Maritime Research and Innovation UK (MarRI-UK) has submitted a Comprehensive Spending Review bid seeking £530 million ($685.7 million) of Government co-investment for its Zero-carbon Coastal Highway Programme, a project that looks to cut emissions in short sea shipping.
In a statement MarRi-UK said the programme aimed to “transform the UK goods distribution reliance on road haulage” and enable the UK to become a leading innovator in the global maritime sector. The ambition is to move more than 25% of UK’s land haulage tonne km via a zero-carbon automated fleet by 2030.
MarRI-UK is an industry-led initiative, currently involving six companies (BAE Systems, Babcock, BMT, Lloyd’s Register, Shell, QinetiQ), and four universities (Newcastle, Southampton, Strathclyde, UCL), partnering with the Society of Maritime Industry and Maritime UK, to address the lack of co-ordination and resource in the maritime research and development.
The organisation estimates that a successful transition to the network will add £1.8 billion additional revenue to the UK, create 39,000 extra jobs and reduce land-based CO2 emissions by 30-40%. It will also:
- Reduce road congestion by 25%;
- Distribute wealth to regional UK coastal communities
- Contribute to the Zero Carbon Maritime Plan
- Improve British shipbuilding productivity and competitiveness
- Enhance port infrastructure whilst reducing their carbon footprint
- Increase export opportunities
- Improve safety and reduce loss of life
The UK relies predominantly on road freight to distribute goods from its ports to centres of manufacturing and use. The majority of freight is carried by Heavy Goods Vehicles (HGVs) which due to the large number of freight transactions, produces high levels of CO2 emissions, worsens air quality and increases the risk of road accidents.
It is essential that alternatives are sought to address climate change. There is also a need to enhance UK resilience to major incidents, such as the on-going COVID-19 pandemic, by providing alternative means for transporting freight that is less reliant on human intervention and congested land-based transportation.
MarRI-UK said by creating a “radical new zero-carbon approach” to transport goods as part of an integrated autonomous system has not been attempted anywhere in the world. It would allow the UK maritime shipbuilding and service sector to sell to the world’s ever-expanding need for high quality advanced maritime transportation.
The bid is is also supported by leaders of Associated British Ports, British Ports Association, UK Major Ports Group, UK Chamber of Shipping, Maritime Skill Alliance, and the Maritime and Coastguard Agency (MCA).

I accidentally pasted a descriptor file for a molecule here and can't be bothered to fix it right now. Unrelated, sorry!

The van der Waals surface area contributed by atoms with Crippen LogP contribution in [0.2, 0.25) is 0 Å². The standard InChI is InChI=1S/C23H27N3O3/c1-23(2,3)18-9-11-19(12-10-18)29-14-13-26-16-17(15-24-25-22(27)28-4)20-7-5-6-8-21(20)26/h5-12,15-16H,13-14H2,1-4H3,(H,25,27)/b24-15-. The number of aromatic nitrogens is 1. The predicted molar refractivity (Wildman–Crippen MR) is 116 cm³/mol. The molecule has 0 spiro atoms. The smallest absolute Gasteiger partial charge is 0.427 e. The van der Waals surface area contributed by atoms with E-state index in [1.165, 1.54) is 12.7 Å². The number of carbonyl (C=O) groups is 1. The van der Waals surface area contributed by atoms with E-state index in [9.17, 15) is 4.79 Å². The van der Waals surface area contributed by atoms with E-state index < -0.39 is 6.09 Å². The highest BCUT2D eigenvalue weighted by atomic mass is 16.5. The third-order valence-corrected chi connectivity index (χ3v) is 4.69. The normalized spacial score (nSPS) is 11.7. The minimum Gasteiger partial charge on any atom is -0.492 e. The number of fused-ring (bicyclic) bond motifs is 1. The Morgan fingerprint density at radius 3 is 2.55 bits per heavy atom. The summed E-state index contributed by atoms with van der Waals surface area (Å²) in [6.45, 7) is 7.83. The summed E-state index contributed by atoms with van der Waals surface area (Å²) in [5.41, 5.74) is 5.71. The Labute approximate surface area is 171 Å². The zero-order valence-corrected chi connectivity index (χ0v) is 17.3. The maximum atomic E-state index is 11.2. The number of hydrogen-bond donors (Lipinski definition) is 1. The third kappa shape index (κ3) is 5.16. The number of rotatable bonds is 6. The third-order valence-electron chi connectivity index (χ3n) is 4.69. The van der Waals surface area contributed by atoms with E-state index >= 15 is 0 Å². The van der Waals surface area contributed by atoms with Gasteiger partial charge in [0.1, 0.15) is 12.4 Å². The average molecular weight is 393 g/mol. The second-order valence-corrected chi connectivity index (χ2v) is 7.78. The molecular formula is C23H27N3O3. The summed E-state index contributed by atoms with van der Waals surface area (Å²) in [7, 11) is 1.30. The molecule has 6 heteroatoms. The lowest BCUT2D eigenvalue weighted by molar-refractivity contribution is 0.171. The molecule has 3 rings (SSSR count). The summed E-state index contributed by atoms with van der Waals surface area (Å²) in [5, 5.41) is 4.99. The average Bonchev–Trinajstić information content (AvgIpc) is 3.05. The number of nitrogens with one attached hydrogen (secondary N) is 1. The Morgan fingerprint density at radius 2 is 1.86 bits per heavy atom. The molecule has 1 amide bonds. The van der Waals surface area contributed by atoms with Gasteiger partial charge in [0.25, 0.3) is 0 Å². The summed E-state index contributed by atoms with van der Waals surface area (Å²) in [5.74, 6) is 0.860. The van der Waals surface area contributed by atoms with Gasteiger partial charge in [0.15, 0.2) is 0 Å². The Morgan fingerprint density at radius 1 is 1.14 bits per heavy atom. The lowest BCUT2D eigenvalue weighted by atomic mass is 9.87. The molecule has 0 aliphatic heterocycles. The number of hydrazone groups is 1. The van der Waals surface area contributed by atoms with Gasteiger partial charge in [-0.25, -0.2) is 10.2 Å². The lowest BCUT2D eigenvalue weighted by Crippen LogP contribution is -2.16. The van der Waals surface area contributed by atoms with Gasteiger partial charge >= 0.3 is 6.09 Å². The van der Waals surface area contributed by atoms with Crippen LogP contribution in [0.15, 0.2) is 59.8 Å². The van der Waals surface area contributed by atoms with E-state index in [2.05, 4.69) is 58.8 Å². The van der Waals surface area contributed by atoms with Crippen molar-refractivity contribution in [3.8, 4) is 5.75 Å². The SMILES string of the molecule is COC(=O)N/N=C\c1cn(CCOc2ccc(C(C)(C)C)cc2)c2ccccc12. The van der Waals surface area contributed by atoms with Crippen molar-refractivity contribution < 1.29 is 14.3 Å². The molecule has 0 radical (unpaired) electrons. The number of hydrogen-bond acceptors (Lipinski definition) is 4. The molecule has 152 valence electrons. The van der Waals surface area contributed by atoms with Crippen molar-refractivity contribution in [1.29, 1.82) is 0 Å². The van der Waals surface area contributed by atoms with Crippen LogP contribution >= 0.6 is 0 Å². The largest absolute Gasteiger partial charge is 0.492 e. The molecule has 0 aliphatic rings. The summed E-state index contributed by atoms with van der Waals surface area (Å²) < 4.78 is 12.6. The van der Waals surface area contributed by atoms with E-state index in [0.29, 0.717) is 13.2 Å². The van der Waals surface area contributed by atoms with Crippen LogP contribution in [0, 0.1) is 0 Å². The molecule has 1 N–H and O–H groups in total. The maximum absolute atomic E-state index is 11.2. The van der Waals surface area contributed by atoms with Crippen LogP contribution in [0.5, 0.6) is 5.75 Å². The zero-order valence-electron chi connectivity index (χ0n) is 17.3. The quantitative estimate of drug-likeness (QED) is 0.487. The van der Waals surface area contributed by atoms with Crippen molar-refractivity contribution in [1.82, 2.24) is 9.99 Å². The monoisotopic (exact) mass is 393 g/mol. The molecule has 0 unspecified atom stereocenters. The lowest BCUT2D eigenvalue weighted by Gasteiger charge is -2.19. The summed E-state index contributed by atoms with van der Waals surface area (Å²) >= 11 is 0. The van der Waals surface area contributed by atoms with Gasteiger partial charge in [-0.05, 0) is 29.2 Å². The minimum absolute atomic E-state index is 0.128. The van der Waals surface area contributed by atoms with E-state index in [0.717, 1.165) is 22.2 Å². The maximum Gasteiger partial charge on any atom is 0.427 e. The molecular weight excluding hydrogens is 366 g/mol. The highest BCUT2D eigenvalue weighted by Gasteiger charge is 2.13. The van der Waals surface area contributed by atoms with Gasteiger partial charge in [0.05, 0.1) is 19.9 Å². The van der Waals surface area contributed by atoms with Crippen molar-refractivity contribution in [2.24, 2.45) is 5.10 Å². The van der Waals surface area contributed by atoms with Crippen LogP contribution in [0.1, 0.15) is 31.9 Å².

John Howie MBE, Chief Executive – Marine, Babcock International Group and Chair of MarRI-UK, said: “The zero-carbon coastal highway initiative has the potential to transform the transportation of goods in the UK, delivering significant reductions in environmental emissions through a solution that will showcase the very best of UK maritime innovation.
“By working together, across industry and academia, we can offer collaborative, forward thinking solutions that will benefit both the UK and wider maritime industry.
“Targeting a reduction in land-based transportation requirements underpins global environmental emissions ambitions and supports local communities however, is not without its challenges. We must continue to join forces wherever we can to provide a futureproof trade option.”
Sarah Kenny OBE, Chief Executive Officer of BMT and Vice-Chair of Maritime UK, said: “As Chief Executive Officer of BMT and Vice-Chair of Maritime UK, we believe that this Zero Carbon Coastal Highway Flagship Programme will both revitalise and enable the UK industry to recapture its position as leading innovators in the global maritime sector.
“Working with our partners at a national level, we can ensure that there is a strong likelihood that maritime related priorities will be looked upon favourably. After all, as one of the most significant industries in the United Kingdom and the facilitator of 95% of all trade via seaborne means, we know we have a significant role to play in post COVID-19 economic recovery.
“Making the UK a scientific superpower, including leading in the development of technologies that will support the government’s ambition to reach net zero carbon emissions by 2050 is paramount to the UK’s future.
“The Zero Carbon Coastal Highway Flagship Programme of technology development will, we believe, deliver a transformational change to the UK Transport Sector, reducing significantly emissions from the road network, enhancing our Ports and Harbours, supporting the levelling-up agenda through regional development and new innovative business models, accelerating change internationally.
“Based on this, the UK maritime sector is well-positioned on all the priorities set out by the Government and the Chancellor for the latest Comprehensive Spending Review.”